Yin-yang is a frame of thinking that can be considered a fundamental basis of Eastern philosophy. In ancient Far East Asia, people categorised everything of nature as yin or yang, including natural phenomenon such as human physiology. Yang() is a masculine element, yin() is a feminine element and the two represent the countless symmetries found in nature. Just as there is a sky for the earth, a sun for the moon, a man for a woman and strength for softness, every phenomena in human societies and the universe can be identified in relative terms. The concept of reducing these to a plus and a minus to explain natural events is the concept of yin and yang.

For example, consider a hill in the sunlight. The bright side is called the “yang place” and the opposite, dark side is called the “yin place”. Thus, light is yang, darkness is yin. That is not all. The air that is heated by sunlight becomes warm and rises, while cold air sinks because it is heavy. Yang symbolises heat, lightness and upward, active movement while yin symbolises cold, heaviness and downward, sluggish movement. But that does not mean that yin is bad and yang is good. The reason being, everything that counters each other in nature coexists and forms a balance. Also, as time passes, the sun will move from the east to the west, making the sunny place dark and the dark place sunny. Yin-yang is a law that shows the relativity of nature very well. It shows that everything is relative to each other even if they seem like opposites, forming a harmonious balance and cycle.

Balance forms harmony and nature always seeks harmony. For example, traditional Korean and Chinese medicine is based on the concept that the reason why diseases occur is because of the balance of yin and yang in the human body being broken. To restore the balance, acupuncture and herbal remedies are used, restoring good health. A broken harmony is due to one side being greater than the other as yin and yang form a zero-sum game. This means that as one side waxes, the other side wanes and vice versa, with the sum of the two being equal at all times. But this does not mean that yin and yang oppress and fight each other. Instead, the two rely on each other despite being opposites. In this world, there is no light without darkness. There is no forwards without backwards and no life without death. For instance, if there were only men (yang) in this world, the human race would be wiped out in one generation. But if yin and yang coexist to help each other and form a union, they give birth to a new generation. Nature always exists as a perfectly balanced coexistence of two polarities. When yin and yang form a balance they form something even greater than their sum, which is harmony.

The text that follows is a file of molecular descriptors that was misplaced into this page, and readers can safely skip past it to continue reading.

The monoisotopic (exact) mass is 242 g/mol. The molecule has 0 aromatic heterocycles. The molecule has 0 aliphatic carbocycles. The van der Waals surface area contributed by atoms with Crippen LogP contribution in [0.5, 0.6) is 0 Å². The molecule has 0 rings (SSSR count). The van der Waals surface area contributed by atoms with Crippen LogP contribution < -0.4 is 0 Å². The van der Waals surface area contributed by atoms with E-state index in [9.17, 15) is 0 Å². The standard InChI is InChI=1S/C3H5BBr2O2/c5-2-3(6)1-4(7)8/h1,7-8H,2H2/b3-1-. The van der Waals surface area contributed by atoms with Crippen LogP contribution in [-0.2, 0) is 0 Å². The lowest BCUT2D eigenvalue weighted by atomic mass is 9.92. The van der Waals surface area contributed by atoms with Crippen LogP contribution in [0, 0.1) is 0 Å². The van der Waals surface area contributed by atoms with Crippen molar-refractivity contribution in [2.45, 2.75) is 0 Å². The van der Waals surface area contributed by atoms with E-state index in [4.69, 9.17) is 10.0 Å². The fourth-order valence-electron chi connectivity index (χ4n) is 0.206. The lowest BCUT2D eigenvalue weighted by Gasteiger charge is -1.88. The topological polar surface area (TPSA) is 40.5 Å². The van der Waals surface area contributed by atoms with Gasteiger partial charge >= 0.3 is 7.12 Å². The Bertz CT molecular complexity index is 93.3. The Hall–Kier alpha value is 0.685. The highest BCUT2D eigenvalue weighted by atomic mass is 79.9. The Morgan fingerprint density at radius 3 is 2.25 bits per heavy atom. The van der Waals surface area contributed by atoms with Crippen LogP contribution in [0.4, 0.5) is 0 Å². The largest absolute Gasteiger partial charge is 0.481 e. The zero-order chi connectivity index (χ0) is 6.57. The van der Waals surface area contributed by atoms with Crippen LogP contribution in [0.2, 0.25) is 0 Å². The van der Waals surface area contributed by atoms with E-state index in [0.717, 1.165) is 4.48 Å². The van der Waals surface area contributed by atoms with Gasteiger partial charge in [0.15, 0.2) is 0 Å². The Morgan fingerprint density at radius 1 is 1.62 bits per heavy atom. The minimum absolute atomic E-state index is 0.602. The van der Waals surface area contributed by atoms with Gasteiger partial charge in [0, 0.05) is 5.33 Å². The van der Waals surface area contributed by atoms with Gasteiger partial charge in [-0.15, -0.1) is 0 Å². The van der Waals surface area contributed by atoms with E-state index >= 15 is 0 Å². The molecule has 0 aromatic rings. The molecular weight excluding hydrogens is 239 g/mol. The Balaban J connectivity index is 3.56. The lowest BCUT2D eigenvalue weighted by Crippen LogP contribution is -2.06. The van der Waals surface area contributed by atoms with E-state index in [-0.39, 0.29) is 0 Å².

1 + 1 = 3

(Image source

Posted in History & Literature

Elements: Wu Xing Of The East

In ancient China and Korea, there are five, not four, basic elements (Japan also has five but they are slightly different). In the East, these five elements are called “oh hang (오행, 五行)” in Korean and “wu xing” in China. These are (read in Korean): hwa (火, fire), su (水, water), mok (木, wood), geum (金, metal), and toh (土, earth). When you combined with the theory of Yin and Yang, the concept is known as the Yin-Yang and the Five Elements theory (eum yang oh hang sul, 음양오행설). Wu Xing is quite different from the Four Elements of ancient Greece in that it explains the changes in life and the universe rather than being the building blocks of matter (“wu xing” translates to “five ways”). To first understand Wu Xing, one must understand that each element is more of an abstract concept than the actual object. For example, “mok” does not mean wood per se, but rather a symbol for the life force of a growing tree.